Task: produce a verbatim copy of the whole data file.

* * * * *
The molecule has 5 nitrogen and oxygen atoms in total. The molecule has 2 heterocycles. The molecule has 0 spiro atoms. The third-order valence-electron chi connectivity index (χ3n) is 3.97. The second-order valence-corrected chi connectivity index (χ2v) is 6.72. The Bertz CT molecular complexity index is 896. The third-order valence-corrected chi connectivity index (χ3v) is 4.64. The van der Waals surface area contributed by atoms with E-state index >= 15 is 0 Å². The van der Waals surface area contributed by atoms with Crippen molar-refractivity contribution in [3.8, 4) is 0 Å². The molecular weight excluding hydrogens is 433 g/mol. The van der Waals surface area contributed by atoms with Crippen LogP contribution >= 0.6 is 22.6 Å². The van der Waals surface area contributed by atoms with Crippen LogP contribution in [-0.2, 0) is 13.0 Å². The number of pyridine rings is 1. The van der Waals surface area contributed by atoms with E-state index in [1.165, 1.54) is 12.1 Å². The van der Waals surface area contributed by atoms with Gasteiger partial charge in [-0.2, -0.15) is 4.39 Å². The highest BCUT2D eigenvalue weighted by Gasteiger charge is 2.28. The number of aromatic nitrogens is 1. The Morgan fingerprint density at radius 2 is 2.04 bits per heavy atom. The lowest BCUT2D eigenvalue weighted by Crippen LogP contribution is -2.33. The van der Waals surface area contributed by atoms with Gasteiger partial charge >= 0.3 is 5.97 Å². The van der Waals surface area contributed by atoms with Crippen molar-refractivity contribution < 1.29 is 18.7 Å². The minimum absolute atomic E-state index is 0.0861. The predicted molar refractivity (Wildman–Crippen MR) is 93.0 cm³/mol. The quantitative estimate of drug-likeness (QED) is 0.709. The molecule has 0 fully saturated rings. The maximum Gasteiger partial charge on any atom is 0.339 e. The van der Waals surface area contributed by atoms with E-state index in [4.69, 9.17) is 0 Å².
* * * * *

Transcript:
The molecule has 5 nitrogen and oxygen atoms in total. The molecule has 2 heterocycles. The molecule has 0 spiro atoms. The third-order valence-electron chi connectivity index (χ3n) is 3.97. The second-order valence-corrected chi connectivity index (χ2v) is 6.72. The Bertz CT molecular complexity index is 896. The third-order valence-corrected chi connectivity index (χ3v) is 4.64. The van der Waals surface area contributed by atoms with E-state index >= 15 is 0 Å². The van der Waals surface area contributed by atoms with Crippen molar-refractivity contribution in [3.8, 4) is 0 Å². The molecular weight excluding hydrogens is 433 g/mol. The van der Waals surface area contributed by atoms with Crippen LogP contribution >= 0.6 is 22.6 Å². The van der Waals surface area contributed by atoms with Crippen LogP contribution in [-0.2, 0) is 13.0 Å². The number of pyridine rings is 1. The van der Waals surface area contributed by atoms with E-state index in [1.165, 1.54) is 12.1 Å². The van der Waals surface area contributed by atoms with Gasteiger partial charge in [-0.2, -0.15) is 4.39 Å². The highest BCUT2D eigenvalue weighted by Gasteiger charge is 2.28. The number of aromatic nitrogens is 1. The Morgan fingerprint density at radius 2 is 2.04 bits per heavy atom. The lowest BCUT2D eigenvalue weighted by Crippen LogP contribution is -2.33. The van der Waals surface area contributed by atoms with Gasteiger partial charge >= 0.3 is 5.97 Å². The van der Waals surface area contributed by atoms with Crippen molar-refractivity contribution < 1.29 is 18.7 Å². The minimum absolute atomic E-state index is 0.0861. The predicted molar refractivity (Wildman–Crippen MR) is 93.0 cm³/mol. The quantitative estimate of drug-likeness (QED) is 0.709. The molecule has 0 fully saturated rings. The maximum Gasteiger partial charge on any atom is 0.339 e. The van der Waals surface area contributed by atoms with E-state index in [4.69, 9.17) is 0 Å².